Ms. Magazine Forum Raises Awareness on International Family Planning
Ms Magazine held a forum at the National Press Club on Wednesday to raise awareness for the effort to increase funding for international family planning to $1 billion in the Foreign Operations Appropriations Act. Katherine Spillar, executive editor of Ms., moderated the forum. Dr. Solomon Orero, Dr. Nafis Sadik, Daniel Pellegrom, and Eleanor Smeal addressed the issue of international family planning and the impact of US policies, domestically and internationally. funny picturesfunny imagesfunny photosfunny animal picturesfunny dog picturesfunny cat picturesfunny gifs
US funding for international family planning programs has decreased 40 percent in real money, despite the fact that the population of the world has increased and abstinence-only programs create more unintended pregnancies. The Foreign Operations Appropriations Act for FY 2009 calls on the US to increase its international family planning assistance from $457 million to $1 billion, including $63.5 million for the United Nations Population Fund (UNFPA), which the Bush administration refuses to fund.
Dr. Orero, a leading Kenyan women’s health physician, spoke about the grave consequences of restrictive US policies like the global gag rule. He said that in the maternity wards of Kenyan hospitals, more than half of the women are there after botched abortions. Dr. Sadik, special envoy to the UN for HIV/AIDS in Asia and former executive director of the UNFPA, spoke about US responsibilities to international family planning. Pellegrom, president of Pathfinder International reminded the press that reproductive health care is a basic human right and cannot be ignored. Each minute around the world, a woman or girl dies in childbirth.
"There are things we don’t have solutions for," said Feminist Majority Foundation President Eleanor Smeal, "but we can stop unintended pregnancies."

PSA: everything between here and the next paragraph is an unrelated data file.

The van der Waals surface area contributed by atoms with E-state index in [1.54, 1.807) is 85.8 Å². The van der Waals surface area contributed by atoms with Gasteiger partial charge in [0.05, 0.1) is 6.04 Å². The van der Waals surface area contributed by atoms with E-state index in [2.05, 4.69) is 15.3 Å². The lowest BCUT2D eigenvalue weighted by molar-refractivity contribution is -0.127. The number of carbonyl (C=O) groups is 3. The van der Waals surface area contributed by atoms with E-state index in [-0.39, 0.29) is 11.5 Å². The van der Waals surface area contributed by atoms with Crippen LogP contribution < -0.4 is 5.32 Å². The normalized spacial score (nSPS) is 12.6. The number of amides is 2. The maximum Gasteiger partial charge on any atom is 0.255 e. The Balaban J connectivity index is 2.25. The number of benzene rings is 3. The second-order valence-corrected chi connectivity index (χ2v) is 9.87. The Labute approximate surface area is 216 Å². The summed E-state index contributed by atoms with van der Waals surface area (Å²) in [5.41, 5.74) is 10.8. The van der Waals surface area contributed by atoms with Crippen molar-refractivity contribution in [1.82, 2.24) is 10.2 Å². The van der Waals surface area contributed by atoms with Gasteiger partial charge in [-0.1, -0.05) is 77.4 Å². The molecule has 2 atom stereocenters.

Take Action! Tell House Subcommittee on State and Foreign Operations and Related Programs know you support empowering women and increasing substantially international family planning funding.
8/28/2015 Alaska Court Protects Abortion Access for Low-Income Women - The Alaska Superior Court struck down a state law yesterday that would have severely limited abortion access for low-income women in Alaska.
The state's Superior Court also struck down a Department of Health and Social Services regulation that placed narrow specifications on Medicaid coverage for abortions, requiring that Medicaid-funded abortions be determined by a physician to be "medically necessary." Last year, the Center for Reproductive Rights, the American Civil Liberties Union, and Planned Parenthood sued on behalf of the Planned Parenthood of the Great Northwest, claiming that the narrow definition of "medically necessary" arbitrarily established conditions designed to restrict the ability of low-income women to access abortion services.
The law was temporarily blocked last July by an Alaskan state court judge.
Superior Court Judge John Suddock ordered yesterday that the state be blocked from implementing this regulation, ruling that it placed an undue burden on low-income women seeking abortion services in Alaska.
"By providing health care to all poor Alaskans except women who need abortions, the challenged regulation violates the state constitutional guarantee of 'equal rights, opportunities, and protection under the law'," the ruling read.
"We applaud the superior court for striing down these cruel restrictions on women's health and rights that violate the Alaska Constitution," said Chris Charbonneau, CEO of Planned Parenthood of the Great Northwest and the Hawaiian Islands. . . .
8/26/2015 Saudi Women Prepare to Vote for the First Time - The fight for gender equality is making slow but notable progress in Saudi Arabia, where women will be allowed to vote for the first time in upcoming December elections.
This shift in Saudi law came in 2011, when a royal decree announced that women would be allowed to vote and run in local elections beginning in December of 2015. . . .